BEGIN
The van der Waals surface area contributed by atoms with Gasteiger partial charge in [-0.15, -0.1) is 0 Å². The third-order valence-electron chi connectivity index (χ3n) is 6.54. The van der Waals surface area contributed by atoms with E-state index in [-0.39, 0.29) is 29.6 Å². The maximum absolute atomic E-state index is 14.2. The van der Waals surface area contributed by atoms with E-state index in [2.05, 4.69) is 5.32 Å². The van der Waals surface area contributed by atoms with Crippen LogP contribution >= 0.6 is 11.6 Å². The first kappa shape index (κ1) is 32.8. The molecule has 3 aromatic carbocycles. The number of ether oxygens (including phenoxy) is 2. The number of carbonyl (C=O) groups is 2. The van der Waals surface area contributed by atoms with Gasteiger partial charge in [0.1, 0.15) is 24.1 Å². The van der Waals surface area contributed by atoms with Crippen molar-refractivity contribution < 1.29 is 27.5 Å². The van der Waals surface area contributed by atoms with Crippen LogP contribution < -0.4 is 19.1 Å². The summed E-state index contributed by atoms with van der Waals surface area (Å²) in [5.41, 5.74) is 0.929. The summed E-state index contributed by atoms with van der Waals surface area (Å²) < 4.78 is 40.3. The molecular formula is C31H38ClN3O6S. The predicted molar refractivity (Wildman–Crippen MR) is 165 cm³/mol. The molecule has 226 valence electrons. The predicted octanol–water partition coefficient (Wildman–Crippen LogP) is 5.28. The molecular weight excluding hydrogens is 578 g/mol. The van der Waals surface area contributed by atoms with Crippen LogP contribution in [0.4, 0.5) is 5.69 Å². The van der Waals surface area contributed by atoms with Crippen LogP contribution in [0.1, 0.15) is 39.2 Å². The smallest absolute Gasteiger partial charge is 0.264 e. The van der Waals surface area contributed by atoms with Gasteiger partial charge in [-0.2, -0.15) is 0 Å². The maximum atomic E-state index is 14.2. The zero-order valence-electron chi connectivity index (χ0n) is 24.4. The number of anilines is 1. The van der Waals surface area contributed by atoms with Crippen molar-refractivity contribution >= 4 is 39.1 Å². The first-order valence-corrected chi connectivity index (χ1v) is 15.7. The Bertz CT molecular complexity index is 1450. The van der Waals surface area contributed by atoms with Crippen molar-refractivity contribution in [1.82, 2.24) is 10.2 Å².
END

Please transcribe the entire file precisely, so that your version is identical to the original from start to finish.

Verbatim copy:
The van der Waals surface area contributed by atoms with Gasteiger partial charge in [-0.15, -0.1) is 0 Å². The third-order valence-electron chi connectivity index (χ3n) is 6.54. The van der Waals surface area contributed by atoms with E-state index in [-0.39, 0.29) is 29.6 Å². The maximum absolute atomic E-state index is 14.2. The van der Waals surface area contributed by atoms with E-state index in [2.05, 4.69) is 5.32 Å². The van der Waals surface area contributed by atoms with Crippen LogP contribution >= 0.6 is 11.6 Å². The first kappa shape index (κ1) is 32.8. The molecule has 3 aromatic carbocycles. The number of ether oxygens (including phenoxy) is 2. The number of carbonyl (C=O) groups is 2. The van der Waals surface area contributed by atoms with Gasteiger partial charge in [0.1, 0.15) is 24.1 Å². The van der Waals surface area contributed by atoms with Crippen molar-refractivity contribution < 1.29 is 27.5 Å². The van der Waals surface area contributed by atoms with Crippen LogP contribution < -0.4 is 19.1 Å². The summed E-state index contributed by atoms with van der Waals surface area (Å²) in [5.41, 5.74) is 0.929. The summed E-state index contributed by atoms with van der Waals surface area (Å²) < 4.78 is 40.3. The molecular formula is C31H38ClN3O6S. The predicted molar refractivity (Wildman–Crippen MR) is 165 cm³/mol. The molecule has 226 valence electrons. The predicted octanol–water partition coefficient (Wildman–Crippen LogP) is 5.28. The molecular weight excluding hydrogens is 578 g/mol. The van der Waals surface area contributed by atoms with Crippen LogP contribution in [0.4, 0.5) is 5.69 Å². The van der Waals surface area contributed by atoms with Crippen LogP contribution in [0.1, 0.15) is 39.2 Å². The smallest absolute Gasteiger partial charge is 0.264 e. The van der Waals surface area contributed by atoms with Gasteiger partial charge in [-0.2, -0.15) is 0 Å². The maximum atomic E-state index is 14.2. The zero-order valence-electron chi connectivity index (χ0n) is 24.4. The number of anilines is 1. The van der Waals surface area contributed by atoms with Crippen molar-refractivity contribution >= 4 is 39.1 Å². The first-order valence-corrected chi connectivity index (χ1v) is 15.7. The Bertz CT molecular complexity index is 1450. The van der Waals surface area contributed by atoms with Crippen molar-refractivity contribution in [1.82, 2.24) is 10.2 Å².